Our day on the Hill
This week, 270 member executives and operational leads of our member firms gathered in Washington for our organization’s annual Legislative & Working Groups Summit. Our program this year featured
- Sen. Cory Gardner, R-Colo., National Republican Senatorial Committee Chair
- Rep. Kyrsten Sinema, D-Ariz., House Financial Services Committee
- Rep. Steve Scalise, R-La., House Majority Whip
- Sen. Heidi Heitkamp, D-N.D., Senate Banking Committee
- Sen. Lindsey Graham, R-S.C., Fmr. Presidential Candidate
- Charlie Cook, National Journal, Political Analyst
Council members had more than 100 meetings on Capitol Hill, including with House and Senate leadership on both sides of the aisle. Tops on our agenda was preservation of the tax exclusion for employer-sponsored insurance.
Our message to Members of Congress this week was, and will continue to be, to keep their attention primarily focused on the individual marketplace—exchanges, market reforms, Medicaid, etc.—and not destabilize the employer-sponsored system that covers more than half of all Americans.
It would be a cruel hoax on the American public if replacement of the Affordable Care Act is a measure that now taxes the health benefits they receive through their employer. This one-pager lays it all out.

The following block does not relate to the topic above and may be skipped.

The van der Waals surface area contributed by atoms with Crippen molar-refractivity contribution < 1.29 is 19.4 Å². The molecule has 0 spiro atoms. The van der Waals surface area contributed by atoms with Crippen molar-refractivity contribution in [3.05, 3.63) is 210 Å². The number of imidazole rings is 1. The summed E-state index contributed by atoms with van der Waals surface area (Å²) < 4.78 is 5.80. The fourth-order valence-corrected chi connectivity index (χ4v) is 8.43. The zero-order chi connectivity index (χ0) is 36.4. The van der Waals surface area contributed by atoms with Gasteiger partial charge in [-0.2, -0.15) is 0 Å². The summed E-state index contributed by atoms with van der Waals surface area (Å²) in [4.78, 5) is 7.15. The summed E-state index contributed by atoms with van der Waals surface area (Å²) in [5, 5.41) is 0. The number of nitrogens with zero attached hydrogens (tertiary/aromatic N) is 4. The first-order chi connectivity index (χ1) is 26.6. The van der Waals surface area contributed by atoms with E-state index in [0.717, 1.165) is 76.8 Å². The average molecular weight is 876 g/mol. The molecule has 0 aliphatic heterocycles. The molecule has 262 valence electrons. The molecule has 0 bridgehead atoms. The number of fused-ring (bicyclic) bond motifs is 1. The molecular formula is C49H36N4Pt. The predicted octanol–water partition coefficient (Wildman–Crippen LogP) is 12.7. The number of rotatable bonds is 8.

We feel that moved the dial in a major way but the biggest take away was that many Members of Congress are still learning of the impact the tax would have on the market. “Repeal & Replace” (or just “Repair”) is proving to take a lot longer than most in Congress thought it might take. With even President Trump saying that the process might go into 2018, we have a long fight ahead and we’ll need to exhibit a persistent vigilance in order to defend our priorities.
Please use these documents as you see fit to continue our fight to keep the ESI market intact, and keep your eyes here for updates as the process continues.
Brianne Spellane, Director of Communications & Content Strategy:
Meg Wroe, Director of Marketing & Strategic Initiatives:
- How Republicans Might ‘Repair’ Obamacare Before Repealing It (The Atlantic)
Michael Kanick, Digital Strategist: